Research team of physicians and lab technicians under Izrael Milejkowski's direction undertook the effort to carry out a series of clinical and biochemical experiments on patients dying of starvation in the Warsaw ghetto so as to receive the fullest possible picture of hunger disease. The research was carried out according to all the rigors of strict scientific discipline, and the authors during their work on academic articles, published it after the war entitled: 'Starvation disease: hunger research carried out in the Warsaw ghetto in 1942', according to their own words, they 'supplemented the gap in accordance with the progress of knowledge'. The article is devoted to the reflections over ethical dilemmas of the research team, who were forced in their work to perform numerous medical treatments of experimental nature on extremely exhausted patients. The ill, according to Dr Fajgenblat's words,'demonstrated negativism toward the research and treatment, which extremely hindered the work, and sometimes even frustrated it'. The article attempts to look at the monumental research work of the Warsaw ghetto doctors as a special kind of response of the medical profession to the feeling of helplessness to the dying patients. The article analyzes the situation of Warsaw ghetto doctors, who undertook the research without support of any outer authority, which could settle their possible ethical dilemmas (Polish deontological codes, European discussions on the conditions of the admissibility of medical research on patients, etc.).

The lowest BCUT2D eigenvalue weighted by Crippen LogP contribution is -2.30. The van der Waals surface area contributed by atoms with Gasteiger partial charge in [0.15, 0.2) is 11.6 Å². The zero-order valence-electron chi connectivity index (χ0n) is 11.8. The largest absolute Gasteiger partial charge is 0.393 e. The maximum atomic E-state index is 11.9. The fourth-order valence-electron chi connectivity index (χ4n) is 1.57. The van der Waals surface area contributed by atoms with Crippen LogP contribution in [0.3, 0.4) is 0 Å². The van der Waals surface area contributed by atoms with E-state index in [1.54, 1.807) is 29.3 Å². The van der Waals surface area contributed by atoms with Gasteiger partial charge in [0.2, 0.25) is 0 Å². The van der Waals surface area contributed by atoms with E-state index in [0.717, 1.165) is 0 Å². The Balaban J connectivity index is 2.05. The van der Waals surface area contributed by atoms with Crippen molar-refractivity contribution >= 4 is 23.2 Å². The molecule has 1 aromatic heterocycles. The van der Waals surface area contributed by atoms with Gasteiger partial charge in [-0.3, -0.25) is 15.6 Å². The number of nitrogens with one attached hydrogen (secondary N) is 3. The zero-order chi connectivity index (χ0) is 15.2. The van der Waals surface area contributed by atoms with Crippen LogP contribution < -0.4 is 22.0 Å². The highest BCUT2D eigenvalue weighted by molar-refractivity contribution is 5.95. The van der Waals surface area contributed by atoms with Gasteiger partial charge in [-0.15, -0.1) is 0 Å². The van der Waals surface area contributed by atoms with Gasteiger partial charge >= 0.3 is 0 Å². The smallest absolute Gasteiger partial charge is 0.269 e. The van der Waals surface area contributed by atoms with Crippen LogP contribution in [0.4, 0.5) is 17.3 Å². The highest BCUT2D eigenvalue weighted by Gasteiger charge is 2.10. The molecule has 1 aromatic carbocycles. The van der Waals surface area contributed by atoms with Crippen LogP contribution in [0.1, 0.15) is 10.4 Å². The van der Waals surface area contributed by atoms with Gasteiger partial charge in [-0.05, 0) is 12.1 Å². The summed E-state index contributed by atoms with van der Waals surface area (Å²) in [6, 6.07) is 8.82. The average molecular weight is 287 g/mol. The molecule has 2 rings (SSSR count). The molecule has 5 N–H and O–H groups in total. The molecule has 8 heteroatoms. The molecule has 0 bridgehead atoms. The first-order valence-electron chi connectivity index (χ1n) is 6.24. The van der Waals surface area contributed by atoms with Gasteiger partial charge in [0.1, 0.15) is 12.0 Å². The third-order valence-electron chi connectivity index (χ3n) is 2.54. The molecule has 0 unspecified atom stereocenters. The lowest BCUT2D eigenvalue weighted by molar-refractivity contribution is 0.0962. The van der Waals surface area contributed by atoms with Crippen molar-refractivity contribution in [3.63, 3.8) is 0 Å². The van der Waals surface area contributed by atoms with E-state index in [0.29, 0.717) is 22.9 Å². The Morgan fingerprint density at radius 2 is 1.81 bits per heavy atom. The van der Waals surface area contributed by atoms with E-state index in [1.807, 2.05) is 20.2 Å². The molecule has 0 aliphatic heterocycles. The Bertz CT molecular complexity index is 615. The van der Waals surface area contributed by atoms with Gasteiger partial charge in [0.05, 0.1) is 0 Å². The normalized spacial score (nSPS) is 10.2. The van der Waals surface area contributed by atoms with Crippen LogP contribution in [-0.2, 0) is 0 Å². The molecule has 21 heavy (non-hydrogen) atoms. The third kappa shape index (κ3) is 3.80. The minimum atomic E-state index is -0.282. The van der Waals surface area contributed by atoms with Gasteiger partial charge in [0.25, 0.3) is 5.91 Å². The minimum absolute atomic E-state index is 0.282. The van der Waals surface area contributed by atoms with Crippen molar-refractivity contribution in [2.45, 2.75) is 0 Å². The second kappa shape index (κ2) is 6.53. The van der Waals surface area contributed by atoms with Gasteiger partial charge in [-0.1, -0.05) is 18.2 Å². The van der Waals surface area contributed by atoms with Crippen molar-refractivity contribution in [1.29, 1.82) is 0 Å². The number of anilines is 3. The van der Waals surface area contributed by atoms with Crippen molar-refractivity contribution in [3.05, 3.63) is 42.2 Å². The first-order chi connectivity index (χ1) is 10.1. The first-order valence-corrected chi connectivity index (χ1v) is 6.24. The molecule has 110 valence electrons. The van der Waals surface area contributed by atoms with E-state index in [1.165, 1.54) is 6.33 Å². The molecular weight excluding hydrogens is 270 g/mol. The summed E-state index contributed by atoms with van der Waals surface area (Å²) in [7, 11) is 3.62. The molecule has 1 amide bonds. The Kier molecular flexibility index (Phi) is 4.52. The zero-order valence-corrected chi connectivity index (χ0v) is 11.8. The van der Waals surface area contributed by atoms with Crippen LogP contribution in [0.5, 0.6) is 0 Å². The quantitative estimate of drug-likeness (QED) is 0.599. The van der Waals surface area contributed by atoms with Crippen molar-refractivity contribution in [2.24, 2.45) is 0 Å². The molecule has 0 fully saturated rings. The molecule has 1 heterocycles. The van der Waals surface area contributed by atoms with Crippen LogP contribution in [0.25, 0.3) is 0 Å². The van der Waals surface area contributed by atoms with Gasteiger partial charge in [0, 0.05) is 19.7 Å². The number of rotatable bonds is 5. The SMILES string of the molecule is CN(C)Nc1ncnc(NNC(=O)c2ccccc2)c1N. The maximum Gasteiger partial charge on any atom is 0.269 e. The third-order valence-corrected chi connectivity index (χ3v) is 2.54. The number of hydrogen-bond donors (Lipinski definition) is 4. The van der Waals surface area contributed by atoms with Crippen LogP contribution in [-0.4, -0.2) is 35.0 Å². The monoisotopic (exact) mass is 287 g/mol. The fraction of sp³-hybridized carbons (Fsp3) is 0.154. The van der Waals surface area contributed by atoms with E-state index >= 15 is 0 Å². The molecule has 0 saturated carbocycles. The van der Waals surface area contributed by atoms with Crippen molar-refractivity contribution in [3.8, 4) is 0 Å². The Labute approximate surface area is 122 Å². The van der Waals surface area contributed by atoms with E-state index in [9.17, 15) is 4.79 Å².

Financed by the National Centre for Research and Development under grant No. SP/I/1/77065/10 by the strategic scientific research and experimental development program:
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